EES Dig Houses in Egypt. (article & photographs courtesy of Mr. Christ Naunton, EES)
The third dig house in the series is not strictly speaking a house at all: the Gerf Hussein, a houseboat in Lake Nasser, is home to the Egypt Exploration Society’s Qasr lbrim excavators. Nettie Adams, who has worked for many years in Nubia with her husband Bill Adams, is currently Textile Analyst with the Ibrim expedition.
Qasr Ibrim camp life, by Nettie K Adams
Because Qasr Ibrim is located in the area that was flooded by Lake Nasser, expeditions there have always lived on houseboats hired from the Egyptian Antiquities Organization. During the early years of excavations, they had a succession of boats, but in 1972 and every season since then we have had the Gerf Hussein. It is a comfortable old boat, long and narrow, completely flat on top, with a pointed bow and a rounded stem. It is made of wood throughout; shaped paneling for the walls and doors, carefully fitted wood floors, and heavy, porcelain bathroom fixtures all bespeak the careful craftsmanship and restrained elegance of the boat originally.
The lower deck contains the individual cabins, laundry areas and two full bathrooms. The upper deck, reached by stairs at either end of the boat, has two large common rooms, workroom and the dining room, along with a kitchen, pantry, storeroom and servants’ quarters.
Verandas along both sides and around the stern of the upper deck allow access to these rooms. Electricity is generated in the early morning and in the evening by a generator located under the lower deck at the stern. Two large water tanks on top of the boat provide water by gravity feed to the kitchen and darkroom on the upper deck, and to each room on the lower deck. They are filled by a pump powered by the generator.
The cabins are spacious for one person, adequate but somewhat cramped for two. Each has a window with separate sliding panels of glass, screen and shutter, so that light, insects and ventilation can all be controlled. A washbasin with running water is located opposite the window, next to the door, and an electric light is above the washbasin. Basic furniture consists of a bed, mattress and pillows, and either a nightstand or a wardrobe. Those who are able to do some work in their rooms also have a table and chair. Individual additions of curtains, Nubian-made palm-leaf floor mats, photographs and calendar pictures give each cabin a distinctive, personal homey feeling for the duration of the season.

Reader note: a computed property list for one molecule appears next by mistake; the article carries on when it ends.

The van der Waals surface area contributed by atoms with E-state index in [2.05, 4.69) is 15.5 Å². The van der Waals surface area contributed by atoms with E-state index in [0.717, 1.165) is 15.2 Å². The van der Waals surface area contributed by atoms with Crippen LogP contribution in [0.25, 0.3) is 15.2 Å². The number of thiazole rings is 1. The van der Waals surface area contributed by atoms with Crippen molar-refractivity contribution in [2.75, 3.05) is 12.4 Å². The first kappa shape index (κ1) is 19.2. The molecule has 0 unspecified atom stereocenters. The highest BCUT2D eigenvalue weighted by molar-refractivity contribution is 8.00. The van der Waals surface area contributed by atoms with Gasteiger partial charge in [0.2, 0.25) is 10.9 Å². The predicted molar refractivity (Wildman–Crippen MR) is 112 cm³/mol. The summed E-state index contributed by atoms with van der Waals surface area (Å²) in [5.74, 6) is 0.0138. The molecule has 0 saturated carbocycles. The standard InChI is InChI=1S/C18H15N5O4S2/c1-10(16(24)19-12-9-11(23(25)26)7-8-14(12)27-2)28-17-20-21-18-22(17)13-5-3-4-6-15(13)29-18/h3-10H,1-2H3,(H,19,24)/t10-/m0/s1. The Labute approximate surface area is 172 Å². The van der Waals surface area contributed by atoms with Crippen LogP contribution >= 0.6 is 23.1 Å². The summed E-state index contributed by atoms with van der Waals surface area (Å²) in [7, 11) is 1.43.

Moving to the upper deck, the dining room is the social heart of the Gerf Hussein. Two large tables placed end-to-end furnish seating for up to 16 people. Three sideboards against the walls hold table-ware, dishes and provisions. A refrigerator keeps fresh meat frozen and provides storage for cheese and butter. Tucked away between the dining room and the work room are a storeroom and darkroom. The work room is the largest room on the boat. It has windows around three sides; tables line the same three sides, affording a continuous U-shaped work space. The fourth wall has shelves reaching almost to the ceiling.
The top of the boat, reached by stairs at the stern, presents a large (approximately 65 feet by 22 feet) flat area floored by rather splintery wood. In addition to the two water tanks, clotheslines have been erected to hold the never-ending laundry, an unavoidable pan of any large archaeological expedition. The area is also used to sun-dry the hundreds of round loaves of bread which are purchased in Aswan to last the entire season. When completely dry, they are stored in coarse bags which allow for circulation of air.